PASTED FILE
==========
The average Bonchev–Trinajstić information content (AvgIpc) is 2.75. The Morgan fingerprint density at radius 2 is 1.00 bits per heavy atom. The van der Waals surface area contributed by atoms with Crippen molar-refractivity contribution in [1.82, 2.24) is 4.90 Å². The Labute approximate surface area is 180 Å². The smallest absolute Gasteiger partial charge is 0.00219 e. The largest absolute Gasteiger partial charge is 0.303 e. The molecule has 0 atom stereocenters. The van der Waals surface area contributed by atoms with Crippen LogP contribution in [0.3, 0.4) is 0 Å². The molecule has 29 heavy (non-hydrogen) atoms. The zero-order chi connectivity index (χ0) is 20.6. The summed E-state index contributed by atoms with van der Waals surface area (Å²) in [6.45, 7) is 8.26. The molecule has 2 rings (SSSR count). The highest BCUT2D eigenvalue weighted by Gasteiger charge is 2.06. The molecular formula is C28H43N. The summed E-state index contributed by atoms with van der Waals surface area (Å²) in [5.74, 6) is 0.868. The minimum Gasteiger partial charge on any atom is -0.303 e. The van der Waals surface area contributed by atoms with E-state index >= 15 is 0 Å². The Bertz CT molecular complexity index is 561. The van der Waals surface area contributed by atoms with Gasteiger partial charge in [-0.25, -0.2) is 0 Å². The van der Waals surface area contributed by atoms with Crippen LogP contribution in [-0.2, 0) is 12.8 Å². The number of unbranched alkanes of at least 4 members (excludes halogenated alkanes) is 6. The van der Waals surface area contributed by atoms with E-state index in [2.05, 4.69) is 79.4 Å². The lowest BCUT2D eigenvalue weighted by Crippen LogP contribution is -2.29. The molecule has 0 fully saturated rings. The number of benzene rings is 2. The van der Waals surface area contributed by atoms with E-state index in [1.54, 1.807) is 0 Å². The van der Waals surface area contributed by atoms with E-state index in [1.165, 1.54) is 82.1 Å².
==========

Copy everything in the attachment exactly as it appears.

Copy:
The average Bonchev–Trinajstić information content (AvgIpc) is 2.75. The Morgan fingerprint density at radius 2 is 1.00 bits per heavy atom. The van der Waals surface area contributed by atoms with Crippen molar-refractivity contribution in [1.82, 2.24) is 4.90 Å². The Labute approximate surface area is 180 Å². The smallest absolute Gasteiger partial charge is 0.00219 e. The largest absolute Gasteiger partial charge is 0.303 e. The molecule has 0 atom stereocenters. The van der Waals surface area contributed by atoms with Crippen LogP contribution in [0.3, 0.4) is 0 Å². The molecule has 29 heavy (non-hydrogen) atoms. The zero-order chi connectivity index (χ0) is 20.6. The summed E-state index contributed by atoms with van der Waals surface area (Å²) in [6.45, 7) is 8.26. The molecule has 2 rings (SSSR count). The highest BCUT2D eigenvalue weighted by Gasteiger charge is 2.06. The molecular formula is C28H43N. The summed E-state index contributed by atoms with van der Waals surface area (Å²) in [5.74, 6) is 0.868. The minimum Gasteiger partial charge on any atom is -0.303 e. The van der Waals surface area contributed by atoms with E-state index >= 15 is 0 Å². The Bertz CT molecular complexity index is 561. The van der Waals surface area contributed by atoms with Gasteiger partial charge in [-0.25, -0.2) is 0 Å². The van der Waals surface area contributed by atoms with Crippen LogP contribution in [-0.2, 0) is 12.8 Å². The number of unbranched alkanes of at least 4 members (excludes halogenated alkanes) is 6. The van der Waals surface area contributed by atoms with E-state index in [2.05, 4.69) is 79.4 Å². The lowest BCUT2D eigenvalue weighted by Crippen LogP contribution is -2.29. The molecule has 0 fully saturated rings. The number of benzene rings is 2. The van der Waals surface area contributed by atoms with E-state index in [1.54, 1.807) is 0 Å². The van der Waals surface area contributed by atoms with E-state index in [1.165, 1.54) is 82.1 Å².